If your project were a game, would you be able to finish it?

We tend to think of projects we’re working on as documents: we open the project file, do work, save the file, and close it for the day. Then repeat.

This mental model is fine if we have no time pressure, and no other projects to work on. But how often do we have that luxury?

Often, we start a project, we find that it’s taking longer than expected, and when conflicting priorities come up, we must put this project on “hold”.

But there is no such thing as putting a project on hold.

Here’s why:

  1. Every unfinished project becomes a consistent and nagging drain of attention.
  2. You can never simply pick up exactly where you left off; you must always backtrack and relearn before you can move forward again.

The Level Checkpoint Model

Because of this, a better mental model to have is this: your projects are like those first-person shooters where you can’t save the game until you reach a new level or checkpoint.

Stopping at any other point is a waste of time, because you’ll lose everything you’ve done since the last checkpoint.

What can this teach us?


Lesson 1:
Checkpoints happen at satisfying rest points.

The key difference between a checkpoint and a stopping point is that a checkpoint happens after you complete something meaningful that contributes to your overall goal.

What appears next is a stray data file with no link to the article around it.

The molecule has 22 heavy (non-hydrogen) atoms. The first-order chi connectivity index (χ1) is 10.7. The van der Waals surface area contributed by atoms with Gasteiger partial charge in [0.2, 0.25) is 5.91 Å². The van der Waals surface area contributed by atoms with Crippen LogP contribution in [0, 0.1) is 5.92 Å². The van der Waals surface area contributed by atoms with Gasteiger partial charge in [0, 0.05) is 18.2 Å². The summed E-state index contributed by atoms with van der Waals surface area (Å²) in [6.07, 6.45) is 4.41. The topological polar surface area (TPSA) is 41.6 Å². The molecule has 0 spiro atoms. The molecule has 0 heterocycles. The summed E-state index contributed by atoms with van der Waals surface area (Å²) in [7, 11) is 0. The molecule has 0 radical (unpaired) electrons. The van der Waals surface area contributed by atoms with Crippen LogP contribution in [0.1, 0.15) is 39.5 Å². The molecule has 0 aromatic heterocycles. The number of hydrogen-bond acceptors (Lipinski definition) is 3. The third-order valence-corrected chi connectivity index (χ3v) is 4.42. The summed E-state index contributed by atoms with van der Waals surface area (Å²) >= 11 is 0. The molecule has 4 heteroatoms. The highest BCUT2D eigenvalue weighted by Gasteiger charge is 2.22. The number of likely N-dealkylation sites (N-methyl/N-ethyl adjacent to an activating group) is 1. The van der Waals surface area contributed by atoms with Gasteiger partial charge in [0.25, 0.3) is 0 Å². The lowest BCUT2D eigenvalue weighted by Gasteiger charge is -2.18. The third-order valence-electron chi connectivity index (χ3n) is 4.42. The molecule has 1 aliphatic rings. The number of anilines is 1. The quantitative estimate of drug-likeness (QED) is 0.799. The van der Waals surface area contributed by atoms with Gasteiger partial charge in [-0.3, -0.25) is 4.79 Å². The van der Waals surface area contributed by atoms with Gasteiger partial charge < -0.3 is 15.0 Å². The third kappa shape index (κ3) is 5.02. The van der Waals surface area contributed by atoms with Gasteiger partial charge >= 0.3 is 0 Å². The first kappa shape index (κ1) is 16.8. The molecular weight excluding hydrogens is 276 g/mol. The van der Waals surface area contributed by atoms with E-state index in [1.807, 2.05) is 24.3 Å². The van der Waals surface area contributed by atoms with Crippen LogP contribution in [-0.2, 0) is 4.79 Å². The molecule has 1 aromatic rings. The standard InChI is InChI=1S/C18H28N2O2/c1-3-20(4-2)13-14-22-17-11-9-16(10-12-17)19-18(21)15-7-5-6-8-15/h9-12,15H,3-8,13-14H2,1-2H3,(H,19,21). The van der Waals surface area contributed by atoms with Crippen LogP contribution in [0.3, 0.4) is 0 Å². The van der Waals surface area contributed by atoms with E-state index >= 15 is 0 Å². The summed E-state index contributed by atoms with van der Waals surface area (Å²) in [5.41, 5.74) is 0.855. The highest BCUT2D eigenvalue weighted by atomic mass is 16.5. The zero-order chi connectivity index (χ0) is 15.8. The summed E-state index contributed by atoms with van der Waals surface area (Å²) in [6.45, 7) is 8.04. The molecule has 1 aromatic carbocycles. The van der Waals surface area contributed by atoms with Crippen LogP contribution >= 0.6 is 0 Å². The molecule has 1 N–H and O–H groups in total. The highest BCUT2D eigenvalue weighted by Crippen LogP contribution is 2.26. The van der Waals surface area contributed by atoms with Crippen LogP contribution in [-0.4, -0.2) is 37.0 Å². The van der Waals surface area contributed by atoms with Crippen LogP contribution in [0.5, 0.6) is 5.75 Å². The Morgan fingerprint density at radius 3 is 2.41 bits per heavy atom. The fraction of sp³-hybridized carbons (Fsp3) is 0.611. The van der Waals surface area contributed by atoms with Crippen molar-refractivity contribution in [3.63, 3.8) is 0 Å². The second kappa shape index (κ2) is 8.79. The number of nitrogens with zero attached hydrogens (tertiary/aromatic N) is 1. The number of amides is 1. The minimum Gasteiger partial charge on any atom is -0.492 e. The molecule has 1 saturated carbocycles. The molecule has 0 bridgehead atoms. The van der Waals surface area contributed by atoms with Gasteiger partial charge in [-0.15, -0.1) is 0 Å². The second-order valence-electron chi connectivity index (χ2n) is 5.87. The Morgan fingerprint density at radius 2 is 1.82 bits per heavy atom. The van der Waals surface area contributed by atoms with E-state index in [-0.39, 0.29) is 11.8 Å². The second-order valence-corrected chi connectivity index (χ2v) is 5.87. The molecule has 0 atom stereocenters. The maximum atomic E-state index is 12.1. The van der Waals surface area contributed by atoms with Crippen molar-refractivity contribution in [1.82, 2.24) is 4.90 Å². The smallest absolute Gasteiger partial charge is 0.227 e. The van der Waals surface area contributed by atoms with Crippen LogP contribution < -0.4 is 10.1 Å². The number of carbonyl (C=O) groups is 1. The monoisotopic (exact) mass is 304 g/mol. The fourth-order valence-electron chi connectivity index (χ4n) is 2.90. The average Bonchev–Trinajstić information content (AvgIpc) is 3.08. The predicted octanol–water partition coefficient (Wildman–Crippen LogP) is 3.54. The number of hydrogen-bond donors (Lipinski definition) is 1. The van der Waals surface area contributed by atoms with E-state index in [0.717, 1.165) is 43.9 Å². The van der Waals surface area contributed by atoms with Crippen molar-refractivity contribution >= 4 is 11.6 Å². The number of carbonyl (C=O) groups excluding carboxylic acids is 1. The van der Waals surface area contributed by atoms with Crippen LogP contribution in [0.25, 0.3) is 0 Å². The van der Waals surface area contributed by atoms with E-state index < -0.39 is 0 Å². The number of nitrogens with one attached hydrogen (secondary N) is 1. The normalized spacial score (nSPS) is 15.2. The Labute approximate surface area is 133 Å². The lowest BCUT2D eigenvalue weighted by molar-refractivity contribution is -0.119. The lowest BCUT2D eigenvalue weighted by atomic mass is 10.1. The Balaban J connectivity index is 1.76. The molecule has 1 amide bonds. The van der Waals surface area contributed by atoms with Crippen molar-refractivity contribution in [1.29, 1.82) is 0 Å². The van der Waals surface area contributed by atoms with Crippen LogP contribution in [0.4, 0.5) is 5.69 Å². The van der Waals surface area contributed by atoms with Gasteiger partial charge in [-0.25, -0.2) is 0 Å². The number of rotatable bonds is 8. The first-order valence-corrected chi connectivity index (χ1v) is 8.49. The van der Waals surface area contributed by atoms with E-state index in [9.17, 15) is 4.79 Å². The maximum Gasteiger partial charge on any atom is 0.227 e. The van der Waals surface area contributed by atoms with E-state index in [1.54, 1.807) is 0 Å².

It’s not just an arbitrary task from your list, but a well-defined “whole”. If you were to abandon the project, you should be able to say “well, at least I got X done.”

Compare the feeling of stopping in the middle of a game because you’ve just been brutally killed, versus stopping at a checkpoint just after killing a level boss.

Lesson 2:
Even hard games become easy, if you can save at any time.
Even easy games become hard, if you can’t save regularly.

Strive to create as many meaningful checkpoints as possible in your project, and you’ll assure that it will get done.

Lesson 3:
Having frequent checkpoints means that you can switch to other games/projects if you need to, without abandoning progress on this one.

Lesson 4:
If you get stuck, you can always go back to your checkpoint and try a new approach.

Have you ever saved a game right in the middle of a firefight? Kind of limits your options, doesn’t it?

More Generative Analogies

These are just a few of the ways that this mental model can change how we look at projects. Here are a couple more, in the same vein:

1. Physics: Think of your project as a quantum object that needs to go from a low energy state to a higher one. It can only do so in discrete jumps, and it’s exponentially harder to do one big jump than many smaller ones.
2. Biology: Think of your project as an evolving species, where each generation is one checkpoint. How can your work be useful enough at each generation, for it to be an advantageous improvement?

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